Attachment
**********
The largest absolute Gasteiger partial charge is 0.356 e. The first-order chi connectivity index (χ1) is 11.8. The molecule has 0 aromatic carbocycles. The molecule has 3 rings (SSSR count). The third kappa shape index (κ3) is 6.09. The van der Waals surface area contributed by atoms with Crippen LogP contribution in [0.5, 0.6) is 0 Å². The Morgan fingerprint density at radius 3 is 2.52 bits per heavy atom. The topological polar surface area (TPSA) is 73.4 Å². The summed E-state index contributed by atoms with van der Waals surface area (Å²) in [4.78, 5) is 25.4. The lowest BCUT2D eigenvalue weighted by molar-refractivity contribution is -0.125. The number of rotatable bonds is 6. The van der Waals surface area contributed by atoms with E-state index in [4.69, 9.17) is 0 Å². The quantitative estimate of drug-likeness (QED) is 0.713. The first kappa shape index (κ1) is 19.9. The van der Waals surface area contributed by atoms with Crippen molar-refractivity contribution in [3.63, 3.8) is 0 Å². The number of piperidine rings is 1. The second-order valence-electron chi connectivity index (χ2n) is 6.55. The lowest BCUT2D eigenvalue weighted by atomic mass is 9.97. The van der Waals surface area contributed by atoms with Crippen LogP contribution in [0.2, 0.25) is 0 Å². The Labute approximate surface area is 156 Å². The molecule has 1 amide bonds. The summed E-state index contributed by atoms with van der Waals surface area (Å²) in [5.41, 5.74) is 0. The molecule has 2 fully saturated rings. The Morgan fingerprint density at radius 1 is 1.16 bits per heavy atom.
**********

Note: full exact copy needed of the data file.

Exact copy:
The largest absolute Gasteiger partial charge is 0.356 e. The first-order chi connectivity index (χ1) is 11.8. The molecule has 0 aromatic carbocycles. The molecule has 3 rings (SSSR count). The third kappa shape index (κ3) is 6.09. The van der Waals surface area contributed by atoms with Crippen LogP contribution in [0.5, 0.6) is 0 Å². The Morgan fingerprint density at radius 3 is 2.52 bits per heavy atom. The topological polar surface area (TPSA) is 73.4 Å². The summed E-state index contributed by atoms with van der Waals surface area (Å²) in [4.78, 5) is 25.4. The lowest BCUT2D eigenvalue weighted by molar-refractivity contribution is -0.125. The number of rotatable bonds is 6. The van der Waals surface area contributed by atoms with E-state index in [4.69, 9.17) is 0 Å². The quantitative estimate of drug-likeness (QED) is 0.713. The first kappa shape index (κ1) is 19.9. The van der Waals surface area contributed by atoms with Crippen molar-refractivity contribution in [3.63, 3.8) is 0 Å². The number of piperidine rings is 1. The second-order valence-electron chi connectivity index (χ2n) is 6.55. The lowest BCUT2D eigenvalue weighted by atomic mass is 9.97. The van der Waals surface area contributed by atoms with Crippen LogP contribution in [0.2, 0.25) is 0 Å². The Labute approximate surface area is 156 Å². The molecule has 1 amide bonds. The summed E-state index contributed by atoms with van der Waals surface area (Å²) in [5.41, 5.74) is 0. The molecule has 2 fully saturated rings. The Morgan fingerprint density at radius 1 is 1.16 bits per heavy atom.